Holmes arrived home soon after, and he greeted me warmly before stepping into his bedroom to change into his dressing gown. When he re-emerged, he took a cigarette from his case and perched on the edge of the settee.
“We’ve seen it before, Watson,” he said thoughtfully.
“I thought so,” I said wearily, “but I cannot quite—“
He leaned forward, and spoke in a low, excited tone, “A bizarre will based on a singular characteristic, a lone man promised a fortune, an elaborate plan to get him out of the house…”
And suddenly it came clear.
I snapped my fingers. “The Red-Headed League!”
Holmes smiled, “Excellent, Watson!”
I joined Holmes on the settee, and asked eagerly, “I presume you asked after the house agent to find out what secret lies within that particular home?”
“Exactly,” he said, still smiling.
“And what of your inquiries at Scotland Yard?” I continued eagerly.
Holmes’s joyful expression turned dark as he sighed and rose from the settee. He placed his hands in his pockets and spoke again with his back to me. “I have identified our client as a man with a sinister and murderous reputation. I fear I am putting you in some danger with the resolution of this case.” He turned and looked gravely down at me.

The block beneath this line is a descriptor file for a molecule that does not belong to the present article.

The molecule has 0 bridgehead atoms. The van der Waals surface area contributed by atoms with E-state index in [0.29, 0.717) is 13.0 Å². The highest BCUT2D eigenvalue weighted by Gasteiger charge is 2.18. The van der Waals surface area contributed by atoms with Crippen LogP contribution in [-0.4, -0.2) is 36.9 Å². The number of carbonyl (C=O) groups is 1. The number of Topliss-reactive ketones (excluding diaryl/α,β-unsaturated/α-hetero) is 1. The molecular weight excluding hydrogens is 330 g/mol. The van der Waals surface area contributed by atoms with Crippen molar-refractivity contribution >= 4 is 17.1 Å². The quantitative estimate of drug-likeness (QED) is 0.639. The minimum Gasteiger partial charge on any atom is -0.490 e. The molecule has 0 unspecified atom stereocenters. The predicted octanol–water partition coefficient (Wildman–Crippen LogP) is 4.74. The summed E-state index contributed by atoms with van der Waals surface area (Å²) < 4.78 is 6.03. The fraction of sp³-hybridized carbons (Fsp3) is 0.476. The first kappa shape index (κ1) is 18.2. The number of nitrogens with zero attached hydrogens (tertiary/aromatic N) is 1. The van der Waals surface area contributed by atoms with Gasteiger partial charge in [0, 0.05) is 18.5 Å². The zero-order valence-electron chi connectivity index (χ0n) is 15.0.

“It is not our first foray into such conditions,” I said, as I looked up at him.
He started to say something else, but furrowed his brow and stopped himself. Then he offered me one of his half-smiles and replied, “Very well. We shall call upon the empty home of Nathan Garrideb tomorrow at four o’ clock. Bring your revolver.”
That night, I dreamt again of Holmes, but my blurred morning memory of it amounted to no more than passing images of Holmes and myself running after carriages, bolting in and out of buildings, and I was never certain if we were chasing or being chased. Holmes always remained several steps ahead of me and I could not see past him to the object of our pursuit. Nor could I see behind me, for every time I turned my head all I saw was white light. I called out to him repeatedly, but he never turned to answer me.